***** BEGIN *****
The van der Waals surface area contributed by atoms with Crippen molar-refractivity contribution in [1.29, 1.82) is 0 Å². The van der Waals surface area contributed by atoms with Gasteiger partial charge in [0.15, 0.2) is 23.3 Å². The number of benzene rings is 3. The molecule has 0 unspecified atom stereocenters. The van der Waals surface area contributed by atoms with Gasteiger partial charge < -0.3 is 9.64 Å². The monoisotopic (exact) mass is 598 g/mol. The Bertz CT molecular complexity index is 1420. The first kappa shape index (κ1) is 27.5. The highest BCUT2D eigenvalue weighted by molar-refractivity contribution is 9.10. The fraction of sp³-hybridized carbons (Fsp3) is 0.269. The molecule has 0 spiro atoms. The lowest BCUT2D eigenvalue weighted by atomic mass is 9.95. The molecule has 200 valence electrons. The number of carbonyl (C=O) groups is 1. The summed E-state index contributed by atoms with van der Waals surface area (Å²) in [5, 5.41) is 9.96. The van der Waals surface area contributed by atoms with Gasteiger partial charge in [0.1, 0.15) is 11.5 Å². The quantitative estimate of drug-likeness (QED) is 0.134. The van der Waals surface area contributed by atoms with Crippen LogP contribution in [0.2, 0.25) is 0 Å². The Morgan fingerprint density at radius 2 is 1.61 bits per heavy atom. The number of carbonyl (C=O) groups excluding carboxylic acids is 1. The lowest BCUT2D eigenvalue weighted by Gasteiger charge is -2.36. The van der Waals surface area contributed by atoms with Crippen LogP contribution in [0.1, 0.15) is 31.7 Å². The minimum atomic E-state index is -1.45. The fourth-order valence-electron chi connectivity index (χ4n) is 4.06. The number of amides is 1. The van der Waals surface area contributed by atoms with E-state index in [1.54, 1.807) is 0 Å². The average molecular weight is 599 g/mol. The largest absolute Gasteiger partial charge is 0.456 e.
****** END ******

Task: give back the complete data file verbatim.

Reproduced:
The van der Waals surface area contributed by atoms with Crippen molar-refractivity contribution in [1.29, 1.82) is 0 Å². The van der Waals surface area contributed by atoms with Gasteiger partial charge in [0.15, 0.2) is 23.3 Å². The number of benzene rings is 3. The molecule has 0 unspecified atom stereocenters. The van der Waals surface area contributed by atoms with Gasteiger partial charge < -0.3 is 9.64 Å². The monoisotopic (exact) mass is 598 g/mol. The Bertz CT molecular complexity index is 1420. The first kappa shape index (κ1) is 27.5. The highest BCUT2D eigenvalue weighted by molar-refractivity contribution is 9.10. The fraction of sp³-hybridized carbons (Fsp3) is 0.269. The molecule has 0 spiro atoms. The lowest BCUT2D eigenvalue weighted by atomic mass is 9.95. The molecule has 200 valence electrons. The number of carbonyl (C=O) groups is 1. The summed E-state index contributed by atoms with van der Waals surface area (Å²) in [5, 5.41) is 9.96. The van der Waals surface area contributed by atoms with Gasteiger partial charge in [0.1, 0.15) is 11.5 Å². The quantitative estimate of drug-likeness (QED) is 0.134. The van der Waals surface area contributed by atoms with Crippen LogP contribution in [0.2, 0.25) is 0 Å². The Morgan fingerprint density at radius 2 is 1.61 bits per heavy atom. The number of carbonyl (C=O) groups excluding carboxylic acids is 1. The lowest BCUT2D eigenvalue weighted by Gasteiger charge is -2.36. The van der Waals surface area contributed by atoms with Crippen LogP contribution in [0.1, 0.15) is 31.7 Å². The minimum atomic E-state index is -1.45. The fourth-order valence-electron chi connectivity index (χ4n) is 4.06. The number of amides is 1. The van der Waals surface area contributed by atoms with E-state index in [1.54, 1.807) is 0 Å². The average molecular weight is 599 g/mol. The largest absolute Gasteiger partial charge is 0.456 e.